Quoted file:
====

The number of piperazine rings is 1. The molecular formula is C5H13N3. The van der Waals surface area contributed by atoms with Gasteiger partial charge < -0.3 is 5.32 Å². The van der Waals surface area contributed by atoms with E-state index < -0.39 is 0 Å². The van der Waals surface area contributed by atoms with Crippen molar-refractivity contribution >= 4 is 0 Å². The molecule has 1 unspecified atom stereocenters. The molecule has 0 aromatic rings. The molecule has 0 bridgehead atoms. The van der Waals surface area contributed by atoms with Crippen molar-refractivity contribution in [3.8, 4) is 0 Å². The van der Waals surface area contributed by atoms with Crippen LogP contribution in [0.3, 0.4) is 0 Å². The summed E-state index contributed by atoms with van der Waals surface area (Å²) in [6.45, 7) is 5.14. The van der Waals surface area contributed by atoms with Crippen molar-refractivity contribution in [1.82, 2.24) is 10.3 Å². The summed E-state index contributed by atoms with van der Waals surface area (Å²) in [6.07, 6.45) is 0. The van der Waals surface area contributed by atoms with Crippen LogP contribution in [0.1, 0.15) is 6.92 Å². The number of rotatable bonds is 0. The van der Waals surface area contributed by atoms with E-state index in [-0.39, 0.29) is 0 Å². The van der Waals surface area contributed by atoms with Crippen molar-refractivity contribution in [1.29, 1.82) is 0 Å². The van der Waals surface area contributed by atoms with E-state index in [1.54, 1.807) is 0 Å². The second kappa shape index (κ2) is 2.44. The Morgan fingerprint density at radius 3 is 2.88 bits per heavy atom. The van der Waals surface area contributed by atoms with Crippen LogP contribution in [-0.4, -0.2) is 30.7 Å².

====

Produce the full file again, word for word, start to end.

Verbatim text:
The number of piperazine rings is 1. The molecular formula is C5H13N3. The van der Waals surface area contributed by atoms with Gasteiger partial charge < -0.3 is 5.32 Å². The van der Waals surface area contributed by atoms with E-state index < -0.39 is 0 Å². The van der Waals surface area contributed by atoms with Crippen molar-refractivity contribution >= 4 is 0 Å². The molecule has 1 unspecified atom stereocenters. The molecule has 0 aromatic rings. The molecule has 0 bridgehead atoms. The van der Waals surface area contributed by atoms with Crippen molar-refractivity contribution in [3.8, 4) is 0 Å². The van der Waals surface area contributed by atoms with Crippen LogP contribution in [0.3, 0.4) is 0 Å². The summed E-state index contributed by atoms with van der Waals surface area (Å²) in [6.45, 7) is 5.14. The van der Waals surface area contributed by atoms with Crippen molar-refractivity contribution in [1.82, 2.24) is 10.3 Å². The summed E-state index contributed by atoms with van der Waals surface area (Å²) in [6.07, 6.45) is 0. The van der Waals surface area contributed by atoms with Crippen LogP contribution in [0.1, 0.15) is 6.92 Å². The number of rotatable bonds is 0. The van der Waals surface area contributed by atoms with E-state index in [-0.39, 0.29) is 0 Å². The van der Waals surface area contributed by atoms with Crippen molar-refractivity contribution in [1.29, 1.82) is 0 Å². The van der Waals surface area contributed by atoms with E-state index in [1.54, 1.807) is 0 Å². The second kappa shape index (κ2) is 2.44. The Morgan fingerprint density at radius 3 is 2.88 bits per heavy atom. The van der Waals surface area contributed by atoms with Crippen LogP contribution in [-0.4, -0.2) is 30.7 Å².